I think pretty much from'82-'83 (pulling those dates out of my butt, although '83 was when B&TO started) on would have been okay, and would have been a compelling story. Come to think of it, including Talia in the Outsiders would have been a genius move.

Comment by Commander Benson on August 27, 2009 at 1:42pm
There's a germ of truth in the writer's problems you observed in Pat Powell, but I don't think Julie Schwartz and his Batman writers thought it through as deeply as you.

Clearly, they couldn't make Pat a regular character, like Commissioner Gordon. If the story presented her in keeping with her skills and abilities, then what did Batman need Robin for? Keeping Pat as a regular in the cast would force the stories to go one of three ways: (1) have her work with Batman and Robin, which makes either her or the Boy Wonder redundant (and is one of my objections to the Batgirl character); (2) somehow put Robin out of the picture (either he has homework to do or he's off on a Teen Titans case); or (3) dumb Pat down, which is not only unfair, it would make the reader wonder why in the hell the Masked Manhunter was letting her hang around on a case, anyway.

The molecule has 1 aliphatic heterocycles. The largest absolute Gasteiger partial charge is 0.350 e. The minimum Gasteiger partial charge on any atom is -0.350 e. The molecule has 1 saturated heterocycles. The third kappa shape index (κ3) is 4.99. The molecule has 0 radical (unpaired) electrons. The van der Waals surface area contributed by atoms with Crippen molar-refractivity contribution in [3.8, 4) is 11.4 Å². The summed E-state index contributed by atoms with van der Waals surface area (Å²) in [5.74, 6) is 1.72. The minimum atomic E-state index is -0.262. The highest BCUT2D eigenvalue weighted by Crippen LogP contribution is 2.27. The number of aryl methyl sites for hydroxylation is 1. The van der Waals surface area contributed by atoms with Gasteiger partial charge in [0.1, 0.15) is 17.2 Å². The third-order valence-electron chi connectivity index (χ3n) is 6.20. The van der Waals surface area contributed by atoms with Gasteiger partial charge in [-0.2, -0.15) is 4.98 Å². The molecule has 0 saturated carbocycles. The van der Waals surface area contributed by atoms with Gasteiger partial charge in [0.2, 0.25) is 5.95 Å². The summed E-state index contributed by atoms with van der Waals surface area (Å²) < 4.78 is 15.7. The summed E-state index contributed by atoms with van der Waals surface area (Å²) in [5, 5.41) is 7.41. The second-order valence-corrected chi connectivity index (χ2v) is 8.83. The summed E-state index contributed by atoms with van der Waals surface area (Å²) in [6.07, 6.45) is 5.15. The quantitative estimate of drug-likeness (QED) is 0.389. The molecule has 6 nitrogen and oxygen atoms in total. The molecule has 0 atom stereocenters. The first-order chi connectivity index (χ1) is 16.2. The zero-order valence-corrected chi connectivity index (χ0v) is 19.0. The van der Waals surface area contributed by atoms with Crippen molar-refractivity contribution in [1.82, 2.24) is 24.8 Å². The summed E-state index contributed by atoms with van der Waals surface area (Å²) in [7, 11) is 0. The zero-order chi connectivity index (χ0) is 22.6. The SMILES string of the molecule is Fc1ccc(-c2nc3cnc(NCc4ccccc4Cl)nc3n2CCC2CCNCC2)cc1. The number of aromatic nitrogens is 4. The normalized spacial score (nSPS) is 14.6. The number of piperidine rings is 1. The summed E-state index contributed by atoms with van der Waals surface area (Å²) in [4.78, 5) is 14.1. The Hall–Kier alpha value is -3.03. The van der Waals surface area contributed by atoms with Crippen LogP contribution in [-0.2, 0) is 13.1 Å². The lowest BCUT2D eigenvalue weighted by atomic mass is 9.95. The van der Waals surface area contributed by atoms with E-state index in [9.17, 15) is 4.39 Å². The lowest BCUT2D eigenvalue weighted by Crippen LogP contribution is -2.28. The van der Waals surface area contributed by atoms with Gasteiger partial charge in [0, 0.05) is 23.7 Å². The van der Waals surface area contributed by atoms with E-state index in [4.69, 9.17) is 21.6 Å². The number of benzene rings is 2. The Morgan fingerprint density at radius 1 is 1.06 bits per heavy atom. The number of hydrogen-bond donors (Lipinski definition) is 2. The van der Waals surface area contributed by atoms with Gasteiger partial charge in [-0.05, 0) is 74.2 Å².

Options 1 (if handled well by the writer) or 2 would work if Pat were seen only occasionally, say, about as often as the Mystery Analysts were shown. But if Pat were a regular character---as she would pretty much have to be, if she became Bruce Wayne's girlfriend---soon enough, all three options would wear out and become contrived.

Given those complications, I think what really did Pat in was the fact that France Herron couldn't figure a way out of the corner he had painted himself into with the last panel of the second story. You have Wayne walking into the squad room, where Pat is waiting to return his wallet. Clearly, they wanted to keep the Bruce-and-Pat-never-officially-meeting gag going, but Herron couldn't think of a way to make it happen. He and Schwartz, and maybe some of his other writers, batted possibilies around, but no plausible circumstance to prevent their meeting came out of it. And with all the other complications you pointed out, fogey, Schwartz probably said, "Ah, skip it!"

As for:

"Incidentally, Commander, I'm interested in your take - well, and everyone else's - of how Talia would have suited Batman as a perfect partner."